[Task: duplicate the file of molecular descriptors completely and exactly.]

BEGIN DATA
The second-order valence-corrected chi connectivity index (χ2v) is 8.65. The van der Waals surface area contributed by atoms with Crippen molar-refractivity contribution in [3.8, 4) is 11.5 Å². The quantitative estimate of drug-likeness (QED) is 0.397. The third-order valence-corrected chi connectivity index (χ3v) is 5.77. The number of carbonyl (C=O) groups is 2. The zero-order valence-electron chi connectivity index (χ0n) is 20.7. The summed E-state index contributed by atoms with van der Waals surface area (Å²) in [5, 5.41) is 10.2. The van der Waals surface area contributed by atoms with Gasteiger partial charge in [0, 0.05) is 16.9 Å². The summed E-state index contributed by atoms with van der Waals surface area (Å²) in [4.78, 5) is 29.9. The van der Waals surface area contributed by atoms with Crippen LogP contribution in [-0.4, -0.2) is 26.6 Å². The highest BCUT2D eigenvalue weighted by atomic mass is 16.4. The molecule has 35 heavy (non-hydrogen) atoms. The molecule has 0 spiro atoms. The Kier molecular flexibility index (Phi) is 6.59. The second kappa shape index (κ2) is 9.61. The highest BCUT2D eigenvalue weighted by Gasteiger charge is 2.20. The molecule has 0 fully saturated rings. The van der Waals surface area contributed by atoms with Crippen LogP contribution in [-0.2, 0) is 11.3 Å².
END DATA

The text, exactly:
The second-order valence-corrected chi connectivity index (χ2v) is 8.65. The van der Waals surface area contributed by atoms with Crippen molar-refractivity contribution in [3.8, 4) is 11.5 Å². The quantitative estimate of drug-likeness (QED) is 0.397. The third-order valence-corrected chi connectivity index (χ3v) is 5.77. The number of carbonyl (C=O) groups is 2. The zero-order valence-electron chi connectivity index (χ0n) is 20.7. The summed E-state index contributed by atoms with van der Waals surface area (Å²) in [5, 5.41) is 10.2. The van der Waals surface area contributed by atoms with Gasteiger partial charge in [0, 0.05) is 16.9 Å². The summed E-state index contributed by atoms with van der Waals surface area (Å²) in [4.78, 5) is 29.9. The van der Waals surface area contributed by atoms with Crippen LogP contribution in [-0.4, -0.2) is 26.6 Å². The highest BCUT2D eigenvalue weighted by atomic mass is 16.4. The molecule has 35 heavy (non-hydrogen) atoms. The molecule has 0 spiro atoms. The Kier molecular flexibility index (Phi) is 6.59. The second kappa shape index (κ2) is 9.61. The highest BCUT2D eigenvalue weighted by Gasteiger charge is 2.20. The molecule has 0 fully saturated rings. The van der Waals surface area contributed by atoms with Crippen LogP contribution in [-0.2, 0) is 11.3 Å².